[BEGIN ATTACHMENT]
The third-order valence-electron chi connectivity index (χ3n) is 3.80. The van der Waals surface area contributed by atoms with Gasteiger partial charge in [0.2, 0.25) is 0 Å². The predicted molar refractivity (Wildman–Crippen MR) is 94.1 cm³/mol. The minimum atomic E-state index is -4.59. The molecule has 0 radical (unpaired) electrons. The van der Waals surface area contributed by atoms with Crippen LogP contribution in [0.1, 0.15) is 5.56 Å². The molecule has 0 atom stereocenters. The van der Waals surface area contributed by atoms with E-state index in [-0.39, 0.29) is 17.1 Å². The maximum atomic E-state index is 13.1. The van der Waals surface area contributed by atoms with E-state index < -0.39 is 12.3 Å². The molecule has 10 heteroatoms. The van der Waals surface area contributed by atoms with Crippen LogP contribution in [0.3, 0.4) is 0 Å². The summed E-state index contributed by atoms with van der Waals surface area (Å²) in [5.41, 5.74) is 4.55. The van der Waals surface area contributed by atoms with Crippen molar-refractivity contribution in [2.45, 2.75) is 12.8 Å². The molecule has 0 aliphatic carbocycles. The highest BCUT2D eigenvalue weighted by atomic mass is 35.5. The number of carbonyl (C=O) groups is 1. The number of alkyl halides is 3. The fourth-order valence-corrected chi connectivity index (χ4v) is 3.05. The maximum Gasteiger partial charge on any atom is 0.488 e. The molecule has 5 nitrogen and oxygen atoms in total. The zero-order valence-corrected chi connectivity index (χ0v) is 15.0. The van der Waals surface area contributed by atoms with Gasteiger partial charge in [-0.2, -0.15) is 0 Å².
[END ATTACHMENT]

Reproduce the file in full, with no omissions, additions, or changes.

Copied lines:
The third-order valence-electron chi connectivity index (χ3n) is 3.80. The van der Waals surface area contributed by atoms with Gasteiger partial charge in [0.2, 0.25) is 0 Å². The predicted molar refractivity (Wildman–Crippen MR) is 94.1 cm³/mol. The minimum atomic E-state index is -4.59. The molecule has 0 radical (unpaired) electrons. The van der Waals surface area contributed by atoms with Crippen LogP contribution in [0.1, 0.15) is 5.56 Å². The molecule has 0 atom stereocenters. The van der Waals surface area contributed by atoms with E-state index in [-0.39, 0.29) is 17.1 Å². The maximum atomic E-state index is 13.1. The van der Waals surface area contributed by atoms with E-state index < -0.39 is 12.3 Å². The molecule has 10 heteroatoms. The van der Waals surface area contributed by atoms with Crippen LogP contribution in [0.3, 0.4) is 0 Å². The summed E-state index contributed by atoms with van der Waals surface area (Å²) in [5.41, 5.74) is 4.55. The van der Waals surface area contributed by atoms with Crippen molar-refractivity contribution in [2.45, 2.75) is 12.8 Å². The molecule has 0 aliphatic carbocycles. The highest BCUT2D eigenvalue weighted by atomic mass is 35.5. The number of carbonyl (C=O) groups is 1. The number of alkyl halides is 3. The fourth-order valence-corrected chi connectivity index (χ4v) is 3.05. The maximum Gasteiger partial charge on any atom is 0.488 e. The molecule has 5 nitrogen and oxygen atoms in total. The zero-order valence-corrected chi connectivity index (χ0v) is 15.0. The van der Waals surface area contributed by atoms with Gasteiger partial charge in [-0.2, -0.15) is 0 Å².